Applicants for visitor visas must show that they qualify under provisions of the Immigration and Nationality Act. The presumption in the law is that every visitor visa applicant is an intending immigrant. Therefore, applicants for visitor visas must overcome this presumption by demonstrating that:
Applicants for visitor visas should generally apply at the American Embassy or Consulate with jurisdiction over their place of permanent residence. Although visa applicants may apply at any U.S. consular office abroad, it may be more difficult to qualify for the visa outside the country of permanent residence.
Applicants must demonstrate that they are properly classifiable as visitors under U.S. law. Evidence, which shows the purpose of the trip, intent to depart the United States, and arrangements made to cover the costs of the trip, may be provided. It is impossible to specify the exact form the evidence should take since applicants' circumstances vary greatly.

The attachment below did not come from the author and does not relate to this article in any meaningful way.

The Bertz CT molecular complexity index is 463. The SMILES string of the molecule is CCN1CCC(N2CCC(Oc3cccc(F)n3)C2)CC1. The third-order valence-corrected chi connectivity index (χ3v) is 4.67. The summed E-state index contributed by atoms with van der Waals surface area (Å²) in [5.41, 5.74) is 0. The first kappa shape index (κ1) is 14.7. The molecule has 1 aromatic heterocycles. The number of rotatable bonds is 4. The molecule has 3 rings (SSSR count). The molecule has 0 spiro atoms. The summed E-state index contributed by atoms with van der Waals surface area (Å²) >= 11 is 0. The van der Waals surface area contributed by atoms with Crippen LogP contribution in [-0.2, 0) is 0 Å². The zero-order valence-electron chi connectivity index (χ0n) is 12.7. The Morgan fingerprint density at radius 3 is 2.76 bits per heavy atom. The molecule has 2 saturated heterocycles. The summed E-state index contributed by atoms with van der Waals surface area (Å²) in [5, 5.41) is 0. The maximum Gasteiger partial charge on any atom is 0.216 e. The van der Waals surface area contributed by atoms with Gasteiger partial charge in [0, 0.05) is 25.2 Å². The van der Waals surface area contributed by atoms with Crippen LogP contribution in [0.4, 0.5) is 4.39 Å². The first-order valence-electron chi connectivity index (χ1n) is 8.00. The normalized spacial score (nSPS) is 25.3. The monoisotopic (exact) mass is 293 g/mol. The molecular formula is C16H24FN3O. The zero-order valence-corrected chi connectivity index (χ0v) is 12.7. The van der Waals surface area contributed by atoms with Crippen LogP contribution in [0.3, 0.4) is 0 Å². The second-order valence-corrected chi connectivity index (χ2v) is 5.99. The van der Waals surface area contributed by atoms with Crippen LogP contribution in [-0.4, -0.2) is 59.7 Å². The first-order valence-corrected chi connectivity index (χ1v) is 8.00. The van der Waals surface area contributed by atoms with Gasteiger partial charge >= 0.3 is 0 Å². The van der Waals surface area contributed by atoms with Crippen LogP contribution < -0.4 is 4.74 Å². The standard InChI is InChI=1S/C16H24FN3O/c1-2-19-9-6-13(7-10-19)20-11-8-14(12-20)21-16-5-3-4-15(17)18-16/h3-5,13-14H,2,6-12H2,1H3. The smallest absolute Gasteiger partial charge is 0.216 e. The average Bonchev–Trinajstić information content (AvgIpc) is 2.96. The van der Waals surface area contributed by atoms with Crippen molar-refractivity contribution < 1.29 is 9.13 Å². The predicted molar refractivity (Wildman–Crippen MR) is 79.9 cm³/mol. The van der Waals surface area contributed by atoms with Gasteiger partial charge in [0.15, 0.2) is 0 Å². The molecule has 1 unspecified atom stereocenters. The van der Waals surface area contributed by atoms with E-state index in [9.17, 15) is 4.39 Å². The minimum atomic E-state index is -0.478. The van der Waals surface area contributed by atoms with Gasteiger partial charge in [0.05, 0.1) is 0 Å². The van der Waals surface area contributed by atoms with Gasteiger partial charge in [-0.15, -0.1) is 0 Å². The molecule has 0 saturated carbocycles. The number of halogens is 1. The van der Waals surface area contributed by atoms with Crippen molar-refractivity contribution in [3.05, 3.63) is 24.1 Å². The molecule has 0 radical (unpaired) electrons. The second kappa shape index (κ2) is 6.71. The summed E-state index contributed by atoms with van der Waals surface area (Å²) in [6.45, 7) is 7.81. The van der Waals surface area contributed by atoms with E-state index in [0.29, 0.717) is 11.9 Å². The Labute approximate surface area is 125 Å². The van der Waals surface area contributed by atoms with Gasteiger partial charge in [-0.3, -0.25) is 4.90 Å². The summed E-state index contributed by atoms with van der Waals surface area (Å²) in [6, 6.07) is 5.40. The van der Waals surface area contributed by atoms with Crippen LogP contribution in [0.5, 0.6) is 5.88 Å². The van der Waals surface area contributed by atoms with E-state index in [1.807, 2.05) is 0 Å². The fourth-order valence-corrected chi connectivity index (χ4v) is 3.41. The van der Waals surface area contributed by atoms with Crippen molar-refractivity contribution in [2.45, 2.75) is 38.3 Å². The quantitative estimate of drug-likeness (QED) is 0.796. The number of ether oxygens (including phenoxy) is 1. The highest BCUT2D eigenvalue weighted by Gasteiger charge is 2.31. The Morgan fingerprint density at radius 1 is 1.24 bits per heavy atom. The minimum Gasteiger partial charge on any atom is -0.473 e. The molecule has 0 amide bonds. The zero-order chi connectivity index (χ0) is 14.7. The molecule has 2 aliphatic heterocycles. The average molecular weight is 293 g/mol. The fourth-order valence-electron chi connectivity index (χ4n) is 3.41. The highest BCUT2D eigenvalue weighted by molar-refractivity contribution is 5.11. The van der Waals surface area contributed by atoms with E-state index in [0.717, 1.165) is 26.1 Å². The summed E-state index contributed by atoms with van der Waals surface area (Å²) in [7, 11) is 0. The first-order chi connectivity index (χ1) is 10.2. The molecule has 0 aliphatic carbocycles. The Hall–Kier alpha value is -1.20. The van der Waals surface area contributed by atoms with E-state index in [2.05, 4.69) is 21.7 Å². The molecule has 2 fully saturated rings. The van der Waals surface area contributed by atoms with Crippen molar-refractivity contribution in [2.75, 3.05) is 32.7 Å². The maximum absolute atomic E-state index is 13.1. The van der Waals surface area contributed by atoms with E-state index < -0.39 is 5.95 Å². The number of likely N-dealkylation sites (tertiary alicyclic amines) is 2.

Persons traveling to the U.S. on business can present a letter from the U.S. business firm indicating the purpose of the trip, the bearer's intended length of stay and the firm's intent to defray travel costs. Persons traveling to the U.S. for pleasure may use letters from relatives or friends in the U.S. whom the applicant plans to visit or confirmation of participation in a planned tour. Persons traveling to the U.S. for medical treatment should have a statement from a doctor or institution concerning proposed medical treatment. Those applicants who do not have sufficient funds to support themselves while in the U.S. must present convincing evidence that an interested person will provide support. Visitors are not permit to accept employment during their stay in the U.S. Depending on individual circumstances, applicants may provide other evidence substantiating the trip's purpose and specifying the nature of binding obligations, such as family ties or employment, which would compel their return abroad.